Scott Marks 11 a.m., Nov. 8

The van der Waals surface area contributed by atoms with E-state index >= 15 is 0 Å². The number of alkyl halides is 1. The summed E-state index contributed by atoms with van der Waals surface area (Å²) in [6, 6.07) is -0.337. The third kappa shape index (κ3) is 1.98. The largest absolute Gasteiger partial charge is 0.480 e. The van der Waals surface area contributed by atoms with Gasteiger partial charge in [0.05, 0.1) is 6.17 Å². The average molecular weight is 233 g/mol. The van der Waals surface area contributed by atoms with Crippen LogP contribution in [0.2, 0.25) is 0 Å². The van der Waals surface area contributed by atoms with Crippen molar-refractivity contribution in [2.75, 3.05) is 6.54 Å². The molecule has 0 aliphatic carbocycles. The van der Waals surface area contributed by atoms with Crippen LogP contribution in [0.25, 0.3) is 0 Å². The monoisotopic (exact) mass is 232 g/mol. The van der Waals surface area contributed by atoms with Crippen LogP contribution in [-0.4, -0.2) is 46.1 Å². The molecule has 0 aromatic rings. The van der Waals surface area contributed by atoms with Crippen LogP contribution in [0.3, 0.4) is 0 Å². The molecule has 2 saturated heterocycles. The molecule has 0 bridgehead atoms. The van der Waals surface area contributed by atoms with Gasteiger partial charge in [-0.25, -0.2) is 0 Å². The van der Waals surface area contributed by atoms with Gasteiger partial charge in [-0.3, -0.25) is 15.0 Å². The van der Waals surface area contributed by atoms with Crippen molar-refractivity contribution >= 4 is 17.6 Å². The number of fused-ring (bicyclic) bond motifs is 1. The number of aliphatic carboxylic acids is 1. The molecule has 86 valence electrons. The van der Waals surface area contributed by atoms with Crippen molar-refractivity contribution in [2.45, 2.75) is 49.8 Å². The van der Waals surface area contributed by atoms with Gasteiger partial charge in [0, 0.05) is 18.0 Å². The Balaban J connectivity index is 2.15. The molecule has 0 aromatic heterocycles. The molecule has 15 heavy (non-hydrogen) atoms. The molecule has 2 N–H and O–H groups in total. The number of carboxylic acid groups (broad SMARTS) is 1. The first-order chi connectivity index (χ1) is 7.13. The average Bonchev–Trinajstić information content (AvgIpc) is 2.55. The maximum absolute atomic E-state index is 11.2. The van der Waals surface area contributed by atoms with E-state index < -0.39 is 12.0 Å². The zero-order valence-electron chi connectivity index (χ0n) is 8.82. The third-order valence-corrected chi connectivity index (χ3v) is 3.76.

Lovers' tragedy about a Rimini university professor whose aspirations as a poet were an early, long-turned page in his life and who now devotes his time to debauchery, and a female student of his who is the sort naturally to catch a teacher's eye and who, for precisely the same reason, is naturally a bad risk ("She has a lot of past, not much present, and no future"). Alain Delon, as the professor, is an actor who, owing to excessive handsomeness, is seldom given his due, but his bravery in undertaking so somber and uncommercial a project as this ought to mitigate somewhat the inevitable complaint that he lacks the intellectual air proper to a poet and literature professor, a charge which will tend to be brought by people whose image of intellectuals comes from watching Carl Sagan on television rather than actually having looked in on college classrooms lately. The Delon character's intellectualism is, in any case, well behind him, and there are few people in movies better equipped than he to convey a quality of wastedness, or not in spite of, but because of, his excessive handsomeness better equipped to convey the reverse vanity and glamour of artfully mussed hair, stubbled chin, dangling cigarette, and bleary eyes. (This professor is the up-to-date, anti-Establishment type who prides himself on being at one with his students, who, for instance, encourages his students to smoke in the classroom in spite of its being against the rules, whose tolerance of youthful rebelliousness is almost without bounds, just so long as no one makes any wisecracks when he is turning on his supplicatory eyes and actively flirting with the prettiest girl in class.) Regrettably, the brutally-edited, American-release version of the movie is a bit choppy (Alida Valli, as evidence, appears in the opening credits and nowhere else), though the extant pieces, beautifully crafted individually, are nonetheless of great value. Directed by Valerio Zurlini. 1973.